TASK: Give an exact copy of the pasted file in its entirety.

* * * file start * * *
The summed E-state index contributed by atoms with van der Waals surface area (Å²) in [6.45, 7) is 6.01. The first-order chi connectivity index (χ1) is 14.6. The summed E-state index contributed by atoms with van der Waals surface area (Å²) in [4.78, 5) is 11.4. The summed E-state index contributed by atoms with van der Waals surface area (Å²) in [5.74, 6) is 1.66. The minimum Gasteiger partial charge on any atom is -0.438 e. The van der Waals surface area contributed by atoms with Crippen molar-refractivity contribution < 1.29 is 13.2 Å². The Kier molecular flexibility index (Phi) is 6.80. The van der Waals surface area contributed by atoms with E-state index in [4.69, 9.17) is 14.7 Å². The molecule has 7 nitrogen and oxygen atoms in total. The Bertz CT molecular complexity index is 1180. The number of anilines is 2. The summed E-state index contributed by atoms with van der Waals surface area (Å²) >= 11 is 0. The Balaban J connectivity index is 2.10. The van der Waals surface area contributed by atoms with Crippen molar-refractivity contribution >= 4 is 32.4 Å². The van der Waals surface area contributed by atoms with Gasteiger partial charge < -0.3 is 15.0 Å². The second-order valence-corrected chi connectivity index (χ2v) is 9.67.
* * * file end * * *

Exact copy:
The summed E-state index contributed by atoms with van der Waals surface area (Å²) in [6.45, 7) is 6.01. The first-order chi connectivity index (χ1) is 14.6. The summed E-state index contributed by atoms with van der Waals surface area (Å²) in [4.78, 5) is 11.4. The summed E-state index contributed by atoms with van der Waals surface area (Å²) in [5.74, 6) is 1.66. The minimum Gasteiger partial charge on any atom is -0.438 e. The van der Waals surface area contributed by atoms with Crippen molar-refractivity contribution < 1.29 is 13.2 Å². The Kier molecular flexibility index (Phi) is 6.80. The van der Waals surface area contributed by atoms with E-state index in [4.69, 9.17) is 14.7 Å². The molecule has 7 nitrogen and oxygen atoms in total. The Bertz CT molecular complexity index is 1180. The number of anilines is 2. The summed E-state index contributed by atoms with van der Waals surface area (Å²) >= 11 is 0. The Balaban J connectivity index is 2.10. The van der Waals surface area contributed by atoms with Crippen molar-refractivity contribution >= 4 is 32.4 Å². The van der Waals surface area contributed by atoms with Gasteiger partial charge < -0.3 is 15.0 Å². The second-order valence-corrected chi connectivity index (χ2v) is 9.67.